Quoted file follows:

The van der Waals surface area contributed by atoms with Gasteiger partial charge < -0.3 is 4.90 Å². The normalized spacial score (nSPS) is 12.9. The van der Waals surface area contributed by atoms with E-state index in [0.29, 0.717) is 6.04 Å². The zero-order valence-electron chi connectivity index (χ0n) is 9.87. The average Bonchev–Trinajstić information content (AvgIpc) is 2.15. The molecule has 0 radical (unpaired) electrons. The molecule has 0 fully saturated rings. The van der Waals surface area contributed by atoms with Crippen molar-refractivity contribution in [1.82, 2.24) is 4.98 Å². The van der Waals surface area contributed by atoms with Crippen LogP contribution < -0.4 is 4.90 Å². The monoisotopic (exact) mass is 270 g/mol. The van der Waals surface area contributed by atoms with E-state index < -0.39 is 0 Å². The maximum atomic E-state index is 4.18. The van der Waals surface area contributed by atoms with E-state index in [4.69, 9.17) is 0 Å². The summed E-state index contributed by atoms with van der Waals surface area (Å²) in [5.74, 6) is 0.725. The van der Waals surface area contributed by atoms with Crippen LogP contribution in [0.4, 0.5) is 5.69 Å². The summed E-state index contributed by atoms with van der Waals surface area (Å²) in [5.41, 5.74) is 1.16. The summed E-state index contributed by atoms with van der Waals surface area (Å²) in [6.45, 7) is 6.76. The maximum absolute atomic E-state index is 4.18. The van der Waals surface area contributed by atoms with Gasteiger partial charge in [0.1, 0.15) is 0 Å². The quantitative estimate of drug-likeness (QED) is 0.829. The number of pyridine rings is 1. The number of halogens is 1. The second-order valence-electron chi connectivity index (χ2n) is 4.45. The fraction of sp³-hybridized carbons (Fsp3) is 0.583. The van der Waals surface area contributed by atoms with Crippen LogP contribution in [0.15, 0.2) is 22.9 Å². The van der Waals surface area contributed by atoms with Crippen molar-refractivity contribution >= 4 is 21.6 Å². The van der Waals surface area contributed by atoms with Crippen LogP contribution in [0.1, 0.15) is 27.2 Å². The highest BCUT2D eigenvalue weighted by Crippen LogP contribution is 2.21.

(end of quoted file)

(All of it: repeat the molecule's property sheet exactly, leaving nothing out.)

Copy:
The van der Waals surface area contributed by atoms with Gasteiger partial charge < -0.3 is 4.90 Å². The normalized spacial score (nSPS) is 12.9. The van der Waals surface area contributed by atoms with E-state index in [0.29, 0.717) is 6.04 Å². The zero-order valence-electron chi connectivity index (χ0n) is 9.87. The average Bonchev–Trinajstić information content (AvgIpc) is 2.15. The molecule has 0 radical (unpaired) electrons. The molecule has 0 fully saturated rings. The van der Waals surface area contributed by atoms with Crippen molar-refractivity contribution in [1.82, 2.24) is 4.98 Å². The van der Waals surface area contributed by atoms with Crippen LogP contribution < -0.4 is 4.90 Å². The monoisotopic (exact) mass is 270 g/mol. The van der Waals surface area contributed by atoms with E-state index < -0.39 is 0 Å². The maximum atomic E-state index is 4.18. The van der Waals surface area contributed by atoms with E-state index in [4.69, 9.17) is 0 Å². The summed E-state index contributed by atoms with van der Waals surface area (Å²) in [5.74, 6) is 0.725. The van der Waals surface area contributed by atoms with Crippen LogP contribution in [0.4, 0.5) is 5.69 Å². The summed E-state index contributed by atoms with van der Waals surface area (Å²) in [5.41, 5.74) is 1.16. The summed E-state index contributed by atoms with van der Waals surface area (Å²) in [6.45, 7) is 6.76. The maximum absolute atomic E-state index is 4.18. The van der Waals surface area contributed by atoms with Gasteiger partial charge in [0.1, 0.15) is 0 Å². The quantitative estimate of drug-likeness (QED) is 0.829. The number of pyridine rings is 1. The number of halogens is 1. The second-order valence-electron chi connectivity index (χ2n) is 4.45. The fraction of sp³-hybridized carbons (Fsp3) is 0.583. The van der Waals surface area contributed by atoms with Crippen LogP contribution in [0.15, 0.2) is 22.9 Å². The van der Waals surface area contributed by atoms with Crippen molar-refractivity contribution >= 4 is 21.6 Å². The van der Waals surface area contributed by atoms with Crippen LogP contribution in [0.1, 0.15) is 27.2 Å². The highest BCUT2D eigenvalue weighted by Crippen LogP contribution is 2.21.